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This answer in a basic calculus exercise given by a user with 13,721 reputation has at least 5 downvotes. I think it has some sense, if it is not right. At the very least, I would expect someone would explain why such answer is wrong, if it is.

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    $\begingroup$ The user in question is a well-known user prone to posting answers that are... subpar. In this case, I just added myself a sixth downvote for this one-line useless hint. The fact that the user even managed to get 13k rep is a testament that reputation merely measures the quantity of participation to the site. $\endgroup$ – Najib Idrissi Nov 29 '15 at 13:18
  • $\begingroup$ @NajibIdrissi, that's the seventh downvote. I wonder who upvoted. $\endgroup$ – Element118 Nov 29 '15 at 13:19
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    $\begingroup$ Downvotes measure more than incorrectness. If you have a mouse and hover over the down arrow, you see that it mentions the answer lacking research effort, being unclear, or being not useful. I emphasized the last option because it is the likely reason for the downvotes. The answer has been deleted since the question here was asked, so only users with sufficient rep will see the deleted answer. It reads in full: "HINT: with the rules of L'Hospital you will get 0" $\endgroup$ – Carl Mummert Nov 29 '15 at 13:25
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    $\begingroup$ That answer is wrong (or at least very misleading). One should downvote these answer. $\endgroup$ – user99914 Nov 29 '15 at 14:11
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    $\begingroup$ should we find 13,721 reputation suspicious, instead? :) $\endgroup$ – Mirko Nov 29 '15 at 15:58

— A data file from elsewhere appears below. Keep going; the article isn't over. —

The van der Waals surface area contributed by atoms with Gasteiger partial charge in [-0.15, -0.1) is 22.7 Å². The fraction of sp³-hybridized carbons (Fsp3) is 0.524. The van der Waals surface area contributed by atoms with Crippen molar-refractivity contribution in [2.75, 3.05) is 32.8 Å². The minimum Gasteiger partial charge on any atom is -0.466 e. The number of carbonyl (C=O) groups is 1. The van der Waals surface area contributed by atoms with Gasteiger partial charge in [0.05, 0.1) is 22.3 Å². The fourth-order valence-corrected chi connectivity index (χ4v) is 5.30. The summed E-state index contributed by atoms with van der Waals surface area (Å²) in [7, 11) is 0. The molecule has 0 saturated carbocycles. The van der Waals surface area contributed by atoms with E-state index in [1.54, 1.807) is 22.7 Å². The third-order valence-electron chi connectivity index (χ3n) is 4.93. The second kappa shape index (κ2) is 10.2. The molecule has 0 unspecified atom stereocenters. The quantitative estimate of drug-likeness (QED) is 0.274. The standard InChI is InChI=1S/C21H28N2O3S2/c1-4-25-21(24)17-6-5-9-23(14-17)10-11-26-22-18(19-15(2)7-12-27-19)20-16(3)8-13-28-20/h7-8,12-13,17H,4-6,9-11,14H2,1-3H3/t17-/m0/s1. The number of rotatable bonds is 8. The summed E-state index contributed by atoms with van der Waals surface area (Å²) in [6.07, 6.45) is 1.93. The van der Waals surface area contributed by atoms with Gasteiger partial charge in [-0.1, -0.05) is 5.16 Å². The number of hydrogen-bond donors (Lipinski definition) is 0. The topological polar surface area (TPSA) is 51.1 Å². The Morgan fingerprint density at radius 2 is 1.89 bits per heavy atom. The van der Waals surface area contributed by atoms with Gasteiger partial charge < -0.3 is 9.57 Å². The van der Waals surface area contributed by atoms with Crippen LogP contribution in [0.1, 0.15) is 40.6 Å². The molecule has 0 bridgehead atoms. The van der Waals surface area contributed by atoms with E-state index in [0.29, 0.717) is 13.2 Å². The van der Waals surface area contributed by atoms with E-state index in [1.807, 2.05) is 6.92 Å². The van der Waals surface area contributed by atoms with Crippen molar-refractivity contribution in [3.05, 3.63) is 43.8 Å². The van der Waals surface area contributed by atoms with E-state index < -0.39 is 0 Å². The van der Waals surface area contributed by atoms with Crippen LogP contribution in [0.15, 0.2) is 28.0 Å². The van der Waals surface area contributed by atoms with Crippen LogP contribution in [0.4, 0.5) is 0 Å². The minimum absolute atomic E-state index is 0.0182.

• $\begingroup$ Thanks for all your comments. I'm tagging @Mirko because he/she is funny :) $\endgroup$ – user198044 Nov 29 '15 at 22:30
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    $\begingroup$ Related: Serial downvoting risk from review queues. $\endgroup$ – hardmath Nov 30 '15 at 16:49
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The reputation score of the user who posted the answer is completely irrelevant. What matters is the quality of the answer. Five downvotes on a good answer are suspicious whoever posted the answer, and five (or more) downvotes on a poor answer are not suspicious.

The answer in question is at least completely unhelpful. The straightforward way to apply l'Hospital's rule here does not lead to the desired conclusion. If we apply it directly to the expression

$$\frac{1}{h}\int_0^h f(t)\,dt,$$

where the integrand is a function that is continuous except at $0$, then we obtain

$$\frac{\frac{d}{dh} \int_0^h f(t)\,dt}{\frac{d}{dh}h} = \frac{f(h)}{1} = f(h),$$

and that doesn't lead anywhere if $\lim\limits_{h\to 0} f(h)$ doesn't exist as is the case here.

One can apply l'Hospital's rule after a transformation, but anybody who directly sees which transformations would lead to a situation where applying the rule helps wouldn't need a hint anyway.

The downvotes were completely justified here.

At the very least, I would expect someone would explain why such answer is wrong, if it is.

Sure, that would be nice. But people have limited patience. After a few hundred fruitless comments on a certain user's posts, one just gives up and votes down - and sometimes votes to delete - without bothering to comment any more.

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  • $\begingroup$ Daniel Fischer, thanks for your answer. Relevant fact: "The user in question is a well-known user prone to posting answers that are... subpar." $\endgroup$ – user198044 Nov 29 '15 at 22:31
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    $\begingroup$ Thanks for posting this so I didn't have to. How tiresome to explain this over and over again. $\endgroup$ – Ron Gordon Nov 30 '15 at 1:36
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    $\begingroup$ It is perhaps worth mentioning the speed with which the User posts "answers" after the question is asked. In this case six minutes elapsed from the Q to the A. At one time I studied this pattern and tried to use the evidence to persuade the User to give more thoughtful responses, if indeed it were intended to offer them as Answers per se, but to no effect. $\endgroup$ – hardmath Nov 30 '15 at 16:46

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